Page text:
Spotting Ducks, Treating for Ash Borer, Awarding Grants

For Friday, March 31, 2017

1 – Ducks were down in a recent survey. But state biologists say they still believe populations are stable.

aerial waterfowl survey michigan dnr ducks

Department of Natural Resources biologists counted ducks, geese and swans while flying low over Michigan’s waterways as part of an annual effort to monitor waterfowl populations. Credit: MDNR

Staffers from Michigan Department of Natural Resources took to the skies in small aircraft earlier this year to count ducks, geese and swans.

They observed more than 148,000 ducks, which was down by 5 percent from about 157,000 ducks observed in 2016.

Biologists say the decline can be attributed to cold arctic blasts in late December and early January that pushed birds southward. Some ducks bypassed Michigan altogether.

The state has conducted aerial surveys of wintering ducks and geese since 1991. The results are important for helping manage habitat for the species.

2 – Yellow dots on trees in Bay County mean they’ll be treated to fight emerald ash borer.

Officials with County Gypsy Moth Suppression Program say they are including hundreds of healthy, living ash trees in an annual Emerald Ash Borer Treatment Project.

yellow dot abstract

Credit: Pellinni

Trees scheduled to be treated this year will be marked with a yellow dot on the side facing the road. These trees were last treated in 2013.

Trees marked with a green dot were treated in the spring of 2016.

The treatments help to maintain the health of ash trees and should protect them from further emerald ash borer damage for at least two years.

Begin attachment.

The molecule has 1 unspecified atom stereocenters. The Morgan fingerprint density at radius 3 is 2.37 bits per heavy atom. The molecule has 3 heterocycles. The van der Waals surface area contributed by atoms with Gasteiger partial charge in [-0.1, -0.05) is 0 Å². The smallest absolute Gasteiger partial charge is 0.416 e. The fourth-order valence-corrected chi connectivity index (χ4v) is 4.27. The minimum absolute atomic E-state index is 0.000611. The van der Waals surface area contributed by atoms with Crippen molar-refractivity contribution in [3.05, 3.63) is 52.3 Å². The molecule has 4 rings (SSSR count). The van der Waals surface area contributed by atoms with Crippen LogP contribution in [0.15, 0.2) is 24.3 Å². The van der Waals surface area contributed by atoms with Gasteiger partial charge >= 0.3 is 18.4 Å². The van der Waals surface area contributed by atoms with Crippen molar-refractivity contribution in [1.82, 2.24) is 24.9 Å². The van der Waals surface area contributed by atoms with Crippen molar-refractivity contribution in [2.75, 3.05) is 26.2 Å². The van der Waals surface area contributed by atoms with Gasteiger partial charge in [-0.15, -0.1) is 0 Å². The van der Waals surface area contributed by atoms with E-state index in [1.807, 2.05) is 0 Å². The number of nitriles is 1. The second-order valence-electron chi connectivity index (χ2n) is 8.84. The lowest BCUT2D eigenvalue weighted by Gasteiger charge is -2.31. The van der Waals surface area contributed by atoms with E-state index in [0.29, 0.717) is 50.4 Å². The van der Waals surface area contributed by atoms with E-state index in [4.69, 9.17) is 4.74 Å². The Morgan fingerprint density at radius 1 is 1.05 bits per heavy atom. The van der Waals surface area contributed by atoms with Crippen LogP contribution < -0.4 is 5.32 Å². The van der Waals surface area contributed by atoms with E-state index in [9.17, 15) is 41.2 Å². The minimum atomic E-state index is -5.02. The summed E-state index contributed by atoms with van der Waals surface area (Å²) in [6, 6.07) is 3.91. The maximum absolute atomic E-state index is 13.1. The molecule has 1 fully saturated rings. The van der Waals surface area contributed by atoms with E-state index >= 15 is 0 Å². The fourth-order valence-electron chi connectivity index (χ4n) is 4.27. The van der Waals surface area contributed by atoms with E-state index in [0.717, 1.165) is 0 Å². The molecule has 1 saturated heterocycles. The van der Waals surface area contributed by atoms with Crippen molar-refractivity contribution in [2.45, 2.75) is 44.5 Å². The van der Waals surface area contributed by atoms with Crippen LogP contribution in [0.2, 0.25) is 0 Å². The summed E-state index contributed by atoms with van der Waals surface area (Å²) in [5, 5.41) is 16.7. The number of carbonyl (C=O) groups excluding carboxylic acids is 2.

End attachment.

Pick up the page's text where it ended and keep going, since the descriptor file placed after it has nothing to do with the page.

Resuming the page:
3 – Spring is here, and action grants are available from the Saginaw Bay Watershed Initiative Network.

The group has set a deadline of April 14 for proposals.

They’re looking for organizations with great ideas for projects that focus on natural resource restoration, education and promotion, or sustainability.

The funding is available to organizations working to make improvements in neighborhoods, communities, and watersheds.

The Network will award grants of up to $1,000 to successful applicants. A one-to-one match is required.

More information is available online at SaginawBayWIN.org.

– Mr. Great Lakes is heard at 9:30 a.m. Fridays in Bay City, Michigan, on Delta College Q-90.1 FM NPR. Follow @jeffkart on Twitter #MrGreatLakes

Michigan Waterfowl Legacy adds Saginaw Bay, Midland wants a bioreactor, and Climate Change is already here

Mr. Great Lakes (Jeff Kart). As heard in Bay City, Michigan, at 9 a.m. Fridays on Delta College Q-90.1 FM.

michigan midwest climate change temperatures rising

From Chapter 18 of the National Climate Assessment draft.

Text and info from the Feb. 1, 2013, broadcast:

1- The Michigan Waterfowl Legacy program now includes Saginaw Bay.

Michigan Waterfowl Legacy is a recently launched statewide initiative that seeks to bring hunters and non-hunters together to restore, conserve and celebrate Michigan’s waterfowl, wetlands and waterfowl hunting community.